How Refrigerant Works
Without refrigerant, there would be no air conditioning, refrigeration or freezing technology.
Air conditioners contain refrigerant inside copper coils. As refrigerant absorbs heat from indoor air, it transitions from a low-pressure gas to a high-pressure liquid. Air conditioning components send the refrigerant outside where a fan blows hot air over the coils and exhausts it to the exterior.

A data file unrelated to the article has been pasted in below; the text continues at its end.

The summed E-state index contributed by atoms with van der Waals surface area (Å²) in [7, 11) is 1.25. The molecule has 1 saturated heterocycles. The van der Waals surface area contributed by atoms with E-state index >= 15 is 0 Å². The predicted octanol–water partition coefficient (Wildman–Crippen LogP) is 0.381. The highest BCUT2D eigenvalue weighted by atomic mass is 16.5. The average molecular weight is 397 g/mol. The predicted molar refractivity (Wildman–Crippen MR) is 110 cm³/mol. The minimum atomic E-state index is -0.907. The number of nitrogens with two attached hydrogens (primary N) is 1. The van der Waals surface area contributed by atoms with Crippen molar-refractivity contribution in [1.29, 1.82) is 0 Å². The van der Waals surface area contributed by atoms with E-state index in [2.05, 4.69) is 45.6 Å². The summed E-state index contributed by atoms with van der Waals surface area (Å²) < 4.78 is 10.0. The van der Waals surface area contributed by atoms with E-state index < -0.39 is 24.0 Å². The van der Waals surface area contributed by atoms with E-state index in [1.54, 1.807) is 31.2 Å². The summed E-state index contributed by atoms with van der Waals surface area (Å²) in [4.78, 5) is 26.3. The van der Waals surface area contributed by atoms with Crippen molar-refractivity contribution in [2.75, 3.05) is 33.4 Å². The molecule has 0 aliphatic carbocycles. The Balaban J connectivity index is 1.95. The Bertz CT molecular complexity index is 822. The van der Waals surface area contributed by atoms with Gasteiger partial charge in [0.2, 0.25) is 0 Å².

The refrigerant then cools down and turns back into a low-pressure gas. Another fan located inside the home blows air over the cool coils to distribute the resulting cold air throughout the building. Then the cycle repeats.
Types of Refrigerants
The most common refrigerants used for air conditioning over the years include:
- Chlorofluorocarbons (CFCs), including R12. T
- Hydrochlorofluorocarbons (HCFCs), including R22.
- Hydrofluorocarbons (HFCs), including R410A and R134. With no chlorine in the mix, this is safer for the environment and is now being used in place of R22. Air conditioners that run on R410A are more efficient, offer better air quality, increase comfort and improve reliability. We carry R410A and R134. at LL Supply Ltd.